Thursday, January 7, 2010

Well Behind Warren, But Without Regret (Not)

If his biographer’s computations are accurate, I’m very far behind Warren Beatty in terms of beauties bedded, but I have few regrets. My having had over 12,700 fewer lovers than Peter Biskind thinks Warren’s had owes in large part to very long stretches of monogamy, during which I, as a one-gal guy, was pretty content.

Who am I kidding? I’ve probably got as many regrets as Warren’s had redheads. I regret having gotten off to a very late start (19!) because of debilitating shyness. I regret having been rough the first time with the first major girlfriend of my adulthood, because I was an idiot and thought women equated roughness with virility. I regret having allowed cowardice (I couldn’t bear the thought of the look in her eyes when I said we were done) to keep me in the second major relationship of my adulthood long after I’d realized it would come to nothing. And God knows I shudder with embarrassment recalling a few of the partners into whose arms loneliness has shoved me at various points in my life.

The best sex I’ve ever had? In first place, miles ahead of all else: extended (and we’re talking kisses that lasted 45 minutes here) petting with my first girlfriend in the back seat of my Dad’s Volkswagen Variant in the hills high above northernmost Malibu. Forgive me, but: OMG. Tied (with riding bicycles one particularly glorious spring day in Golden Gate Park with my nine-year-old daughter, and sitting with Claire on a mountaintop in Monchique, Portugal) for the purest joy I’ve ever experienced, that.

My second-best sex? An umpteen-way tie between the first (or subsequent best) times with a lot of girlfriends. “Making love with you,” my late friend Mike Hazlewood wrote in The Hollies’ The Air That I Breathe, “has left me peaceful, warm, and tired.” I’ve experienced that exact pleasure thousands of times — and likewise that of feeling as though shot out of cannon or dropped out from an airplane. But I will not deny one-night stands their due. There was an extended stretch when I would go to the Starwood or Rainbow in Hollywood two or three evenings a week with the express purpose of inducing impressionable maidens to commune with Little Elvis. A lot of those trysts did indeed leave me feeling lonelier, just as it says in all the books and magazines, but there’s no denying the exhilarating pleasure of that first moment of capitulation.

My worst sex ever? I’d been flown to a film festival in Spain by a British PR firm desperate for warm bodies, and become friendly with one of the firm’s junior publicists. We hit it off a treat, but going to bed with her was a dreadful miscalculation, as no part of the attraction was physical. Did I learn from my mistake? I did not. Eight years later, while working as a word processor jockey for San Francisco’s biggest fascist law firm, I allowed an attorney who didn’t hugely appeal to me to lure me into her bed, largely because I liked the idea of impaling one of the tormentor class on Little Elvis. She had lipstick of a most unbecoming shade on her front teeth, and I remember the experience with revulsion.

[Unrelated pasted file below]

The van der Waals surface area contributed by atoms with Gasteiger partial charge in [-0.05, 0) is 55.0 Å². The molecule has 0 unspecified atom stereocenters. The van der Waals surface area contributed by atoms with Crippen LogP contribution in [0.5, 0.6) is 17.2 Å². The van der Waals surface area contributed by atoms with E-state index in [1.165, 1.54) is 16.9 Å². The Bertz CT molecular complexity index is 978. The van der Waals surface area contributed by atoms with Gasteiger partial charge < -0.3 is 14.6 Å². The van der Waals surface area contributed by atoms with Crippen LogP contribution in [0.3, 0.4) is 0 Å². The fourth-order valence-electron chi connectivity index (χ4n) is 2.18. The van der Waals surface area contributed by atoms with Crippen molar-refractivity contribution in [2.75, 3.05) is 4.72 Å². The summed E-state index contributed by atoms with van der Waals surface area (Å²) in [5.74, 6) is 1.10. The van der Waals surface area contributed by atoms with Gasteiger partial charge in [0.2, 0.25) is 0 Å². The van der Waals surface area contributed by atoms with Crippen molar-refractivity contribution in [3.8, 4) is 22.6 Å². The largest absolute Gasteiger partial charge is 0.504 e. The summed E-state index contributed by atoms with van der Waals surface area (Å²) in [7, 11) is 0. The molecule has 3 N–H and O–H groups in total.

Oddly, it was during the period when the world seemed to be mistaking me for Warren Beatty that I got laid least. I’d show up for medical or dental appointments in those days and every female member of the staff, if not the building, would find reason to come out to the waiting area for a gawk at me. At work, an endless succession of female fellow employees slinked into my office and offered themselves to me. But they were invariably the wrong women. Ms. Tomasina Lewis, the one in whom I was most interested, didn’t seem to know I was alive, and others, who’d have sufficed handsomely, seemed to think the only way to the heart of one as brazenly sought-after as I was to feign disdain.

I’ve never had sex with another guy. There was a night in 1978, at the Hotel Clyde in north London, when I was horrified to find myself greatly attracted to one of the Australian cameramen with whom I was working on a music special for sale to American TV, but I didn’t let on. There was another night, ten years later, when my best friend at the time — a strikingly handsome fine artist who, with his incongruously plain and censorious wife, had provided refuge for me in the face of my first marriage’s collapse — made very clear that he thought we should go into the darkroom and see what developed. I am very proud to report — he said self-mockingly — that I was able to demur.

[Hear my life-changing new album Sorry We're Open here! Facebookers: Read more All In Tents and Porpoises essays and subscribe here.]

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